scraps of Alcman
         (tr. after Lattimore)

Aphrodite never but Eros at his filthy games
like children stamping flowers and the pristine grass

there is the play of iron and the playing of the lyre

you lout you were never
boor nor swineherd
nor of Thessaly born nor
Erysichaia and no shepherd
but of great Sardis

I cannot hear the sound of girls enticing
and rise would I were a seabird
above the flora of the ocean waves
on the breeze and happy blue as ocean holy

Working Back with Original Energy

It’s hard to keep from swallowing when the tongue wants it bad,
when teeth and jaws join the coalition of the salivating.  It’s the
dream of the mouthpiece tenderized, its bitten-off morsels headed
for the throat where you manage to spit them out.  It’s not a fear
of choking; it’s that you know they’re for external use: effective
because of a unity and density that won’t return until morning. 
It’s in the nature of the mouthpiece to be a gleam in the eyes of
Founding Fathers such as Puffy Coombs and Lord Jeffrey A.
Someone says it might be good for headache, but he looks and
he’s never able to find it.  There could have been some wounded
animal digging it up in the shade of a maple.  Nobody watches. 
Not with all the government blankets Lord Jeff’s giving away.  
Even if the mouthpiece hides in some smallpox infested pillow
the germs are bound to be dead—it was that long ago.  Which may
be why it lacks the gleam beachcombers look for.  Why it’s closer
to the watermelon rind that bees and flies feast on.   Like most
soft droppings it wears the faint smile of offal.  Try to pass it on
anonymously; it slips the sieve and no one gets it.  They know
that handling changelings is a danger fraught with thrills, exacting
penalties.  Those who fail are dragged to the swamp for burial.

For Breastworks

That fall, I am standing
In the sun
Hair no longer golden

How they killed their horses
In summer

How some were moved
From the hill

That fall, I am reading
Others’ panic
At my leisure

In shadows
Almost winter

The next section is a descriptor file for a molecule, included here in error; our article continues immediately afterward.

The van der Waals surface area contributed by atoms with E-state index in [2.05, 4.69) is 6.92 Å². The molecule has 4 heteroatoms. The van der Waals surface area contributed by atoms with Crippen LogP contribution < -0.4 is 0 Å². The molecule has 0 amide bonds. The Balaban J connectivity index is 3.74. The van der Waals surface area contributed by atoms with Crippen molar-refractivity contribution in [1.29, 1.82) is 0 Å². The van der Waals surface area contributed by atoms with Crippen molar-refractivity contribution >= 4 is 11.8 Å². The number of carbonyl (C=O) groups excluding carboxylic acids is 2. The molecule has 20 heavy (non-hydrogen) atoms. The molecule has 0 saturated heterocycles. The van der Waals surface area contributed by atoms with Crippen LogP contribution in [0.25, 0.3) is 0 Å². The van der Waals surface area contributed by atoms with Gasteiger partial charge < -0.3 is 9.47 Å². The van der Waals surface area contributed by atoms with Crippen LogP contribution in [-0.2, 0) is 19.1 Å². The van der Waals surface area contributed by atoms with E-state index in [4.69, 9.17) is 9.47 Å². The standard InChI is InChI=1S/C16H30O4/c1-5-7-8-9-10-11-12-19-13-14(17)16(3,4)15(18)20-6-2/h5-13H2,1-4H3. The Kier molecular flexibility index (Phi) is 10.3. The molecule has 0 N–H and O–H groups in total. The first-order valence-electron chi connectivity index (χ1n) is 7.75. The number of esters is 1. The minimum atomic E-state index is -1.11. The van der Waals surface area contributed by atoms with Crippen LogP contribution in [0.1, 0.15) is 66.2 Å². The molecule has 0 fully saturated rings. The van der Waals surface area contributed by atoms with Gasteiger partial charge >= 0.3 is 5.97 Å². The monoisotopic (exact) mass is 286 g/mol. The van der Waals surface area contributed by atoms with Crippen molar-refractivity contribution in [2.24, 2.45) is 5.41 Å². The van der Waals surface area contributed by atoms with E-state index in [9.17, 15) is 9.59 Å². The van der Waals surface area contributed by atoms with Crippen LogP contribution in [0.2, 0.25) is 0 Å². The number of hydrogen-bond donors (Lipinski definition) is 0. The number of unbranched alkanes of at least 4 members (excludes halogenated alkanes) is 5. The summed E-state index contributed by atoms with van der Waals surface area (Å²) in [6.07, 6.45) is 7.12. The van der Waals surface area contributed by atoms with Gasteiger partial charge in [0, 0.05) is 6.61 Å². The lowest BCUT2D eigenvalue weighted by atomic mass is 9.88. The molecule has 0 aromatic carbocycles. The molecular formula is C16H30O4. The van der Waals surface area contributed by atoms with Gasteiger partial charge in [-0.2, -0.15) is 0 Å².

I am almost

My father is also

All the markers
Where this man fell
Where that group was cornered
The debate
Over how many and who tried
And to do what

The certainties
Of living

How I keep wondering
If I really need a jacket

How the car
Is just over there

Past the store
With the extra books
That one could be

From where
I was standing
From where
He was reading about

That winter, I am warm
And eating
When I learn
Of my mother’s

An emergency

That fall
When I was reading

How men
Killed their horses
For breastworks

When my father
Was reading
Some seasonal markers

Like so much snow
Breaking into crystal

No clear messages

For your protection
They say

Like markers

Firing once and twice
To mark again
The long dead people

Until the air itself
Seems to retaliate

How we start
To bleed in secret
They aren’t
Supposed to read


They refuse
Our immediate attention

And we dilute
The soft crystal
Blasts of red

Christopher Mulrooney
has written poems and translations in Compass Rose, Ezra, New Translations, Pacific Review, and Orbis

Gerald Yelle worked in the office products industry.  Now he teaches high school English.  He has published poems most recently in decomP, Prick of the Spindle, and The Pedestal.  He is a member of the Florence (MA) Poets Society.  Notes, comments, and links can be found at geraldyelle.blogspot.com.

Susan Marshall holds degrees in education and film from The University of Iowa, and in writing from The University of Texas, Michener Center for Writers. A former Michener Fellow and ACA Associate Artist (working with Ishmael Reed), her poems have appeared in a range of publications, including Calyx, Cider Press Review, Cream City Review, From Totems to Hip-Hop: A Multicultural Anthology of Poetry Across the Americas, Lungfull!, The Midwest Quarterly, and Quarterly West. She teaches/consults at FRCC in Fort Collins, Colorado, and is also seeking a publisher for Wordhugger: A Writer (Re)activating, a recently completed first book.


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